PhD Governance of Access to (Quantum) Computing

Category Research / Academic

Amsterdam location

Would you like to contribute to a vision of how access to computers can be regulated? And do you want to address one of the key legal and governance issues related to quantum technologies?

This PhD position on the governance of access to (quantum) computing is part of the new research group on the law and governance of quantum technologies at the Institute for Information Law at the University of Amsterdam. The Institute for Information Law is one of the largest research institutions in information law worldwide. The institute brings together more than 40 researchers from various disciplines. The research group is part of the line of action 4 on the ethical, legal and societal aspects of the quantum technologies of the ecosystem Quantum Delta NL.

What are you going to do

In recent years, public and private investment in quantum technologies, including quantum computing, communications and sensing, has experienced a significant upswing. Quantum computing is the most prominent in the broader quantum technology innovation landscape. It promises, when fully realized, to add additional computing capacity for special purposes to our current digital infrastructure.

Ways to realize scale-up quantum computing remain uncertain, but one thing that different scenarios have in common is the problem of how to regulate access to such new powerful computing resources. If quantum computing becomes a reality, how can and should access to these new types of computing resources be structured, governed, and regulated? How can access control address the possible harmful uses of quantum computing while providing the widest possible access for beneficial uses?

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What governance frameworks for access to computers can be identified from a historical perspective, and how have such frameworks been influenced by the possibilities, organization and ownership of computer resources? How can computer access governance address the specific interests of public actors, industry, civil society and academic researchers in computer access? And what are the distributional consequences of different access mechanisms and regimes, and how fair will they be?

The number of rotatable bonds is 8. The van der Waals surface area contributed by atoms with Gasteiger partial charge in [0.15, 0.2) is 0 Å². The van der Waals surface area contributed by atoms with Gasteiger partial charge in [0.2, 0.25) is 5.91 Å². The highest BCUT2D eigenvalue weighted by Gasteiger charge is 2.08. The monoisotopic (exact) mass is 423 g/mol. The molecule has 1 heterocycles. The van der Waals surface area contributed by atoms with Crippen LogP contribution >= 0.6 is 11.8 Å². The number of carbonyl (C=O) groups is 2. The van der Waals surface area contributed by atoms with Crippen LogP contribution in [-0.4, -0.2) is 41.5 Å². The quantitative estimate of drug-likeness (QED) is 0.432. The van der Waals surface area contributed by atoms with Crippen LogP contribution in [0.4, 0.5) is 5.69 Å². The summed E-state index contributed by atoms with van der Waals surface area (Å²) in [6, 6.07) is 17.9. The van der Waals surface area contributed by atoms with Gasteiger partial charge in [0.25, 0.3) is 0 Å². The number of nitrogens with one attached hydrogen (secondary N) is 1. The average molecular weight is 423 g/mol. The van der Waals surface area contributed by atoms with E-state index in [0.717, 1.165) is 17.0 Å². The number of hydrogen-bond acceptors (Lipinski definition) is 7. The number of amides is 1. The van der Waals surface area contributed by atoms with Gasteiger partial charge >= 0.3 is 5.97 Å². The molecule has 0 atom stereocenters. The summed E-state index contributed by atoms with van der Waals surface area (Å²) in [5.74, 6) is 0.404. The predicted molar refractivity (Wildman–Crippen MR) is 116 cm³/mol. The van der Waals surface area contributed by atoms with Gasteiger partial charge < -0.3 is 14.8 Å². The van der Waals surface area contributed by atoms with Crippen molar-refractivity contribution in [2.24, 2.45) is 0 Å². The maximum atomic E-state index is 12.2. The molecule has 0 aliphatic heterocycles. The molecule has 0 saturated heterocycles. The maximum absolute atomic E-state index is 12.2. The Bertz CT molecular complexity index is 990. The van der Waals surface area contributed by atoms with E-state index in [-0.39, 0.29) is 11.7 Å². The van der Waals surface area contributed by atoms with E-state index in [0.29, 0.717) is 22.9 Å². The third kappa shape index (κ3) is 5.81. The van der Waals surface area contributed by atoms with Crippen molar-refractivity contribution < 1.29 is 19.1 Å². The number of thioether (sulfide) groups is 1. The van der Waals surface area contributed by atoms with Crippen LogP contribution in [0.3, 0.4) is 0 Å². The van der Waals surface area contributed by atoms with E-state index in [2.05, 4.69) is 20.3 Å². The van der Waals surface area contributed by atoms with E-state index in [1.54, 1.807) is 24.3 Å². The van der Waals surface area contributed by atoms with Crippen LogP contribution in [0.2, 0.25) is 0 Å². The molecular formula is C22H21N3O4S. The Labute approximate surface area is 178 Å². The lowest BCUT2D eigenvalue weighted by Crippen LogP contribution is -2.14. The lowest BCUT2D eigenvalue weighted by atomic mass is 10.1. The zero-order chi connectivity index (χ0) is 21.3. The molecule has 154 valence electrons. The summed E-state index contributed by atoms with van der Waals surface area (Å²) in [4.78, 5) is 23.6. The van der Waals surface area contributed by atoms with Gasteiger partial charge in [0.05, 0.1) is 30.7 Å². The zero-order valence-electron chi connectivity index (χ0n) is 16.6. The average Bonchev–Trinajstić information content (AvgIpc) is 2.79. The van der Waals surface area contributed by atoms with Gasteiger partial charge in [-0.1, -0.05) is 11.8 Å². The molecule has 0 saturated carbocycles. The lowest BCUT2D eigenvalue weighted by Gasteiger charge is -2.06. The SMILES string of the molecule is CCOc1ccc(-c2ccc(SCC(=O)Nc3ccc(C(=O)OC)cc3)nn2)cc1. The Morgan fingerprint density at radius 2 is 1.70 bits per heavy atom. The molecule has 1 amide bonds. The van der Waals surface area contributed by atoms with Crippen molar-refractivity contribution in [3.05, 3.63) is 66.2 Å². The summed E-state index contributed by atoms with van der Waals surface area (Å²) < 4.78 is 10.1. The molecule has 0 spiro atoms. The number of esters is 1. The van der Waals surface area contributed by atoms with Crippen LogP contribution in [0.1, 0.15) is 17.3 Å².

In this PhD, which is part of the research group on the law and governance of quantum technologies at the Institute for Information Law (IViR) at the Faculty of Law, University of Amsterdam, you will explore these and related questions. They conduct original, cutting-edge empirical, theoretical and interdisciplinary research on the law and governance of advanced computing, including quantum computing, high performance computing and so-called hyperscale cloud offerings. They develop insights into how the law relates to the increasingly constitutive function of data processing in our societies from a data processing access perspective. Using information law, fundamental rights, law and political economy, technology governance studies and other relevant approaches and disciplines, and collaborating with relevant stakeholders in the public and private sectors, you will contribute to our understanding of the relationship between law and computer science today and in the quantum age.